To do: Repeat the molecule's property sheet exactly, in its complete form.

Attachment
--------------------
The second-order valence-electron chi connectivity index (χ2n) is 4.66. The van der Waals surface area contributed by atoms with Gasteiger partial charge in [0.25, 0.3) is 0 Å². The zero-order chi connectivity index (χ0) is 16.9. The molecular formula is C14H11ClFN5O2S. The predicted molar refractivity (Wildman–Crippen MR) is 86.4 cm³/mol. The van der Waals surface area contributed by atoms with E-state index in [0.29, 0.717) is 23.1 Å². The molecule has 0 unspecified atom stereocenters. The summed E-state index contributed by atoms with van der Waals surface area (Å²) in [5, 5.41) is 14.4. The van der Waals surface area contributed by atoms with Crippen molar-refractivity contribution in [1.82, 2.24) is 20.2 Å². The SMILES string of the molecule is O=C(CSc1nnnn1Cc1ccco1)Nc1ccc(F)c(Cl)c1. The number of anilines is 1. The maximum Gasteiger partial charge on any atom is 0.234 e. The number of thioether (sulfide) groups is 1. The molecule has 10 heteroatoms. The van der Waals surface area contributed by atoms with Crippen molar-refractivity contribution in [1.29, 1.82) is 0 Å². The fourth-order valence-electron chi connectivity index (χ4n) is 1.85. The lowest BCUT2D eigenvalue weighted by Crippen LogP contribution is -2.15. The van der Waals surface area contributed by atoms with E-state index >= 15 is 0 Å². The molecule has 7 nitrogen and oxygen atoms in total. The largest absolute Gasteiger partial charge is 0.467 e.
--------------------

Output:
The second-order valence-electron chi connectivity index (χ2n) is 4.66. The van der Waals surface area contributed by atoms with Gasteiger partial charge in [0.25, 0.3) is 0 Å². The zero-order chi connectivity index (χ0) is 16.9. The molecular formula is C14H11ClFN5O2S. The predicted molar refractivity (Wildman–Crippen MR) is 86.4 cm³/mol. The van der Waals surface area contributed by atoms with E-state index in [0.29, 0.717) is 23.1 Å². The molecule has 0 unspecified atom stereocenters. The summed E-state index contributed by atoms with van der Waals surface area (Å²) in [5, 5.41) is 14.4. The van der Waals surface area contributed by atoms with Crippen molar-refractivity contribution in [1.82, 2.24) is 20.2 Å². The SMILES string of the molecule is O=C(CSc1nnnn1Cc1ccco1)Nc1ccc(F)c(Cl)c1. The number of anilines is 1. The maximum Gasteiger partial charge on any atom is 0.234 e. The number of thioether (sulfide) groups is 1. The molecule has 10 heteroatoms. The van der Waals surface area contributed by atoms with Crippen molar-refractivity contribution in [1.29, 1.82) is 0 Å². The fourth-order valence-electron chi connectivity index (χ4n) is 1.85. The lowest BCUT2D eigenvalue weighted by Crippen LogP contribution is -2.15. The van der Waals surface area contributed by atoms with E-state index >= 15 is 0 Å². The molecule has 7 nitrogen and oxygen atoms in total. The largest absolute Gasteiger partial charge is 0.467 e.